depends on building principled, constructive relations
                        with our former great power adversaries, Russia and
                        China. ...little else will be possible in our
                        relationship with Russia unless it builds a pluralistic,
                        prosperous society inexorably linked to the West.
                        ...With China, our challenge has been to steer between
                        the extremes of uncritical engagement and untenable
                        confrontation. ...
                        ...A third principle that must guide American foreign
                        policy is that local conflicts can have global
                        consequences ...the challenge of foreign policy in any
                        age is to defuse conflicts before, not after, they
                        escalate and harm our vital interests. ...What's more,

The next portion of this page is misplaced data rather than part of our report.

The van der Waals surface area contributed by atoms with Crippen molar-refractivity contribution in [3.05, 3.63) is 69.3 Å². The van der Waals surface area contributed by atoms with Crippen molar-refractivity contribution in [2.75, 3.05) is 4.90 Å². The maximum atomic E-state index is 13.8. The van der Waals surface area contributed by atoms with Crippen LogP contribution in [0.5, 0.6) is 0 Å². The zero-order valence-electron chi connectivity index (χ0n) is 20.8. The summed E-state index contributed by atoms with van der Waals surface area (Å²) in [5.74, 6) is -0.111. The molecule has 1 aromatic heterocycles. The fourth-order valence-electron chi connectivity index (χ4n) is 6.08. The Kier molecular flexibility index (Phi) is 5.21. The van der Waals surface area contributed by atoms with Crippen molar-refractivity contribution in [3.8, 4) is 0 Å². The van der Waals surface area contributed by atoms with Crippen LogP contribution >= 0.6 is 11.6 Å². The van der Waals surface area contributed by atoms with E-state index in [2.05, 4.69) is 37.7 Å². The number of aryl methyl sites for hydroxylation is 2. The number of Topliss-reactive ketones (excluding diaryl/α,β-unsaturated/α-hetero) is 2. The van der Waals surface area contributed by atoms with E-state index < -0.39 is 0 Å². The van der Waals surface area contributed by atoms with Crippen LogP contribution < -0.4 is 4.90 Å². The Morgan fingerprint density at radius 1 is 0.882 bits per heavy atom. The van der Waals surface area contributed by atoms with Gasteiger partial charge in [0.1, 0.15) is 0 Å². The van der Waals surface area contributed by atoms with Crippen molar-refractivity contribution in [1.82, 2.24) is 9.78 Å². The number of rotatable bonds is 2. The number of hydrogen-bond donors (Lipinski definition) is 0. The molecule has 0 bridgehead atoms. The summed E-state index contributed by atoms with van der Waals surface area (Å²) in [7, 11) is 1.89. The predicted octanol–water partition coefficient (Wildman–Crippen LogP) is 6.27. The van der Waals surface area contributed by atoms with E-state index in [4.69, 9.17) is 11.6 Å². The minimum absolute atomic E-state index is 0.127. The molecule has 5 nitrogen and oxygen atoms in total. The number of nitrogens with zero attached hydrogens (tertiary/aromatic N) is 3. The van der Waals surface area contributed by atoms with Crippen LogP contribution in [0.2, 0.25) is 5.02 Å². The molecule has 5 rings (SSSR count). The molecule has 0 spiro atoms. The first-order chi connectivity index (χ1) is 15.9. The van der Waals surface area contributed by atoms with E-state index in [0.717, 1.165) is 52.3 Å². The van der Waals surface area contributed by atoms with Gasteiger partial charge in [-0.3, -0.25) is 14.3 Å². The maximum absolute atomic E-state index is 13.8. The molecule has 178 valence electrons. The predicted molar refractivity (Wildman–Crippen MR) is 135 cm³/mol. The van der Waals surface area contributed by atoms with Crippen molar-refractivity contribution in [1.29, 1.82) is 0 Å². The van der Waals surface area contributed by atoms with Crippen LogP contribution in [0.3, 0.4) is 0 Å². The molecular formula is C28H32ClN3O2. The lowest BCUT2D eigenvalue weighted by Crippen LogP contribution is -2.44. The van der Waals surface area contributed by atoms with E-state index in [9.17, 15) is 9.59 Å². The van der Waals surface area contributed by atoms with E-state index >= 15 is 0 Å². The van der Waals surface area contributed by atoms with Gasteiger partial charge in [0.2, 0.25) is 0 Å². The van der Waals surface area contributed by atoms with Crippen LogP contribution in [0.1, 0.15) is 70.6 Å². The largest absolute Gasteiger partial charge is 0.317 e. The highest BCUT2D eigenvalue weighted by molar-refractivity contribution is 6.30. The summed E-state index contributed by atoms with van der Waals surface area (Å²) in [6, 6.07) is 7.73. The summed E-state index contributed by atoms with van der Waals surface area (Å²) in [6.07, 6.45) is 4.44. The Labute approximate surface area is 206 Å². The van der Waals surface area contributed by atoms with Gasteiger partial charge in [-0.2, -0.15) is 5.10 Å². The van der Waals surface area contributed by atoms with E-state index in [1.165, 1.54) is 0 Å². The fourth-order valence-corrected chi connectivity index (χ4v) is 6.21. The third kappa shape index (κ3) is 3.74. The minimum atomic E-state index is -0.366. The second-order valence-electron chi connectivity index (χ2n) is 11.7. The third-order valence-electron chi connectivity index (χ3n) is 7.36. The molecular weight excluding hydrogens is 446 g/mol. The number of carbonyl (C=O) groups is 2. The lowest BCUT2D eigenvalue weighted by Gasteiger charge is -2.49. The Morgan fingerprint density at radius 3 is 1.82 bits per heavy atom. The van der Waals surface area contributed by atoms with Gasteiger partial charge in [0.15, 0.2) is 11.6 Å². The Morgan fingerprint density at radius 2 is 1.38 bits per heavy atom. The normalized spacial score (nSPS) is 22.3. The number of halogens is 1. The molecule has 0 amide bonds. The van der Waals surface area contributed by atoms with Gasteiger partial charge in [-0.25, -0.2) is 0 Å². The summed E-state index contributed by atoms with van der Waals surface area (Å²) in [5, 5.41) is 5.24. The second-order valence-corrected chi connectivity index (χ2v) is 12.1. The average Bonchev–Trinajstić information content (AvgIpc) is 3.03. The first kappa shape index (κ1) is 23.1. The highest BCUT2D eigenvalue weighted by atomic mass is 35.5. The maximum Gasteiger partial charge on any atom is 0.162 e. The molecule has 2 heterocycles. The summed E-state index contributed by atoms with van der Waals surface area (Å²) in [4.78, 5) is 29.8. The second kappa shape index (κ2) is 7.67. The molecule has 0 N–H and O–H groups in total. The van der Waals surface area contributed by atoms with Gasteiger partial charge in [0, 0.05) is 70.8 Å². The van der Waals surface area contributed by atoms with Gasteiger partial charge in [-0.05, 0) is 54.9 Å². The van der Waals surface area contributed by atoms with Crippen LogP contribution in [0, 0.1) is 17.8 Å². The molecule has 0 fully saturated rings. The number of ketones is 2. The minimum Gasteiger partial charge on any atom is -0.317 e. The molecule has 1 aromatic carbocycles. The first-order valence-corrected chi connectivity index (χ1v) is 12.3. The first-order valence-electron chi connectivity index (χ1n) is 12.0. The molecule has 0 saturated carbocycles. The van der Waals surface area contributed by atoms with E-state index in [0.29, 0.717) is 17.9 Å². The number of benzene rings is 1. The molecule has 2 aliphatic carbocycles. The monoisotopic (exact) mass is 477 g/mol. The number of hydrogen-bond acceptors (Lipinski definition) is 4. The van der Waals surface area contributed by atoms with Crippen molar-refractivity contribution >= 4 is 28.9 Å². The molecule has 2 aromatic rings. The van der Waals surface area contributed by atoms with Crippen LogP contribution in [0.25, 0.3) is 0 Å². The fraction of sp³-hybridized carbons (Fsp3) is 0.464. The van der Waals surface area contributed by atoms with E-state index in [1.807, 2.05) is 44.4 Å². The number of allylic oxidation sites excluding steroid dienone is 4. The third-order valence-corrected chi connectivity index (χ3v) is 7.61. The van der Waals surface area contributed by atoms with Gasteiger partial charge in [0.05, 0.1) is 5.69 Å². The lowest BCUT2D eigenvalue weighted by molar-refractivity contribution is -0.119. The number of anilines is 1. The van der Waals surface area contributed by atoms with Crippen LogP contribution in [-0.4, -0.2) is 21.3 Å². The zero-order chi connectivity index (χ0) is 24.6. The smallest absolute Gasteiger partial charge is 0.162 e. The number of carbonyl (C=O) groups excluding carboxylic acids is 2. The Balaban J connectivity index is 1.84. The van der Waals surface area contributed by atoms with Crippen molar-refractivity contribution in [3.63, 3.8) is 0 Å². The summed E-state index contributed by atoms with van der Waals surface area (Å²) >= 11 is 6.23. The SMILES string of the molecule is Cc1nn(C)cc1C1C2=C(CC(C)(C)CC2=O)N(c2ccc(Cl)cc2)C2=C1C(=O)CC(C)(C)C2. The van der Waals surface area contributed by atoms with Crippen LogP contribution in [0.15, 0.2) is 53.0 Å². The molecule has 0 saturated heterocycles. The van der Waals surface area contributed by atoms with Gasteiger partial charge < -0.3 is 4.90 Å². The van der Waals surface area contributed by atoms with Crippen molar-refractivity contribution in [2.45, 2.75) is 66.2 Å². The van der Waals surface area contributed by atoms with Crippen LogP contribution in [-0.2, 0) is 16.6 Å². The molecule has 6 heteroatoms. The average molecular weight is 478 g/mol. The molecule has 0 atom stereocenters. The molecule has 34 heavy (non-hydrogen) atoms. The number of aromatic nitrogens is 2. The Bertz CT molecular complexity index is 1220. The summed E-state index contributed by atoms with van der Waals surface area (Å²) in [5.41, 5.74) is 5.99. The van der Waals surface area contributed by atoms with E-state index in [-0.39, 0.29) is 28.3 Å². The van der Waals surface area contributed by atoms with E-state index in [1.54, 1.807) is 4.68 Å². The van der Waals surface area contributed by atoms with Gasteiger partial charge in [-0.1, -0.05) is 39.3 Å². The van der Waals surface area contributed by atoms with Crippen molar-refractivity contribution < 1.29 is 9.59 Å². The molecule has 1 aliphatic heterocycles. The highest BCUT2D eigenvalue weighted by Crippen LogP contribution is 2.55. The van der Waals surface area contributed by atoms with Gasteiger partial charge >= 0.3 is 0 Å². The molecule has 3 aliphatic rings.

the disproportionate power America enjoys today is more
                        likely to be accepted by other nations if we use it for
                        something more than self-protection. ...
                        ...A fourth principle is that, while old threats have
                        not all disappeared, new dangers, accentuated by
                        technological advances and the permeability of borders,
                        require expanded national security priorities. ...Going
                        forward, one of the most important decisions America
                        must make is how to meet the future ballistic missile